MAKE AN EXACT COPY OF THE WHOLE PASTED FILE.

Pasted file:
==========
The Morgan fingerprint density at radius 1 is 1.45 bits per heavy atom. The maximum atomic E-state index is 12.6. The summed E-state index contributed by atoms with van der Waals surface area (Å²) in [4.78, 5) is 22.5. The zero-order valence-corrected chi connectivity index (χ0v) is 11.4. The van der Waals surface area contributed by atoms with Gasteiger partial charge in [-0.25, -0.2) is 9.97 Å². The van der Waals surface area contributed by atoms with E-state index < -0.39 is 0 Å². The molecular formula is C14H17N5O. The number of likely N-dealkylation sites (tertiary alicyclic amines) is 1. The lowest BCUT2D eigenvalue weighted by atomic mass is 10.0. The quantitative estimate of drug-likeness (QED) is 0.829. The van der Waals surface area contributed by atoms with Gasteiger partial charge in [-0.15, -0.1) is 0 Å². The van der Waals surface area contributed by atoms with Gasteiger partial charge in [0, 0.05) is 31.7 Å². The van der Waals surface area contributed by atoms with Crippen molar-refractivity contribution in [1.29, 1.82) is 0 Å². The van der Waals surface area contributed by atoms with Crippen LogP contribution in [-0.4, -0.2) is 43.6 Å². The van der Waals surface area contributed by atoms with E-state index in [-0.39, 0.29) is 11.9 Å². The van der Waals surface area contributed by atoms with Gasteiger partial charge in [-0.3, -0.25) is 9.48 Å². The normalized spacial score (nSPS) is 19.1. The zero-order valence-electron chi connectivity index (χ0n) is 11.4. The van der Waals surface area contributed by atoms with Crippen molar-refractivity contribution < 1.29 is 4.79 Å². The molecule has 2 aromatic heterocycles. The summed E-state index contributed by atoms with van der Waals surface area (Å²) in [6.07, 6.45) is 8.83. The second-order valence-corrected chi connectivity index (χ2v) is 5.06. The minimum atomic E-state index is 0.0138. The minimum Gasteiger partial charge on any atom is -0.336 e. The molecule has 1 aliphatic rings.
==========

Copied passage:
The Morgan fingerprint density at radius 1 is 1.45 bits per heavy atom. The maximum atomic E-state index is 12.6. The summed E-state index contributed by atoms with van der Waals surface area (Å²) in [4.78, 5) is 22.5. The zero-order valence-corrected chi connectivity index (χ0v) is 11.4. The van der Waals surface area contributed by atoms with Gasteiger partial charge in [-0.25, -0.2) is 9.97 Å². The van der Waals surface area contributed by atoms with E-state index < -0.39 is 0 Å². The molecular formula is C14H17N5O. The number of likely N-dealkylation sites (tertiary alicyclic amines) is 1. The lowest BCUT2D eigenvalue weighted by atomic mass is 10.0. The quantitative estimate of drug-likeness (QED) is 0.829. The van der Waals surface area contributed by atoms with Gasteiger partial charge in [-0.15, -0.1) is 0 Å². The van der Waals surface area contributed by atoms with Gasteiger partial charge in [0, 0.05) is 31.7 Å². The van der Waals surface area contributed by atoms with Crippen molar-refractivity contribution in [1.29, 1.82) is 0 Å². The van der Waals surface area contributed by atoms with Crippen LogP contribution in [-0.4, -0.2) is 43.6 Å². The van der Waals surface area contributed by atoms with E-state index in [-0.39, 0.29) is 11.9 Å². The van der Waals surface area contributed by atoms with Gasteiger partial charge in [-0.3, -0.25) is 9.48 Å². The normalized spacial score (nSPS) is 19.1. The zero-order valence-electron chi connectivity index (χ0n) is 11.4. The van der Waals surface area contributed by atoms with Crippen molar-refractivity contribution < 1.29 is 4.79 Å². The molecule has 2 aromatic heterocycles. The summed E-state index contributed by atoms with van der Waals surface area (Å²) in [6.07, 6.45) is 8.83. The second-order valence-corrected chi connectivity index (χ2v) is 5.06. The minimum atomic E-state index is 0.0138. The minimum Gasteiger partial charge on any atom is -0.336 e. The molecule has 1 aliphatic rings.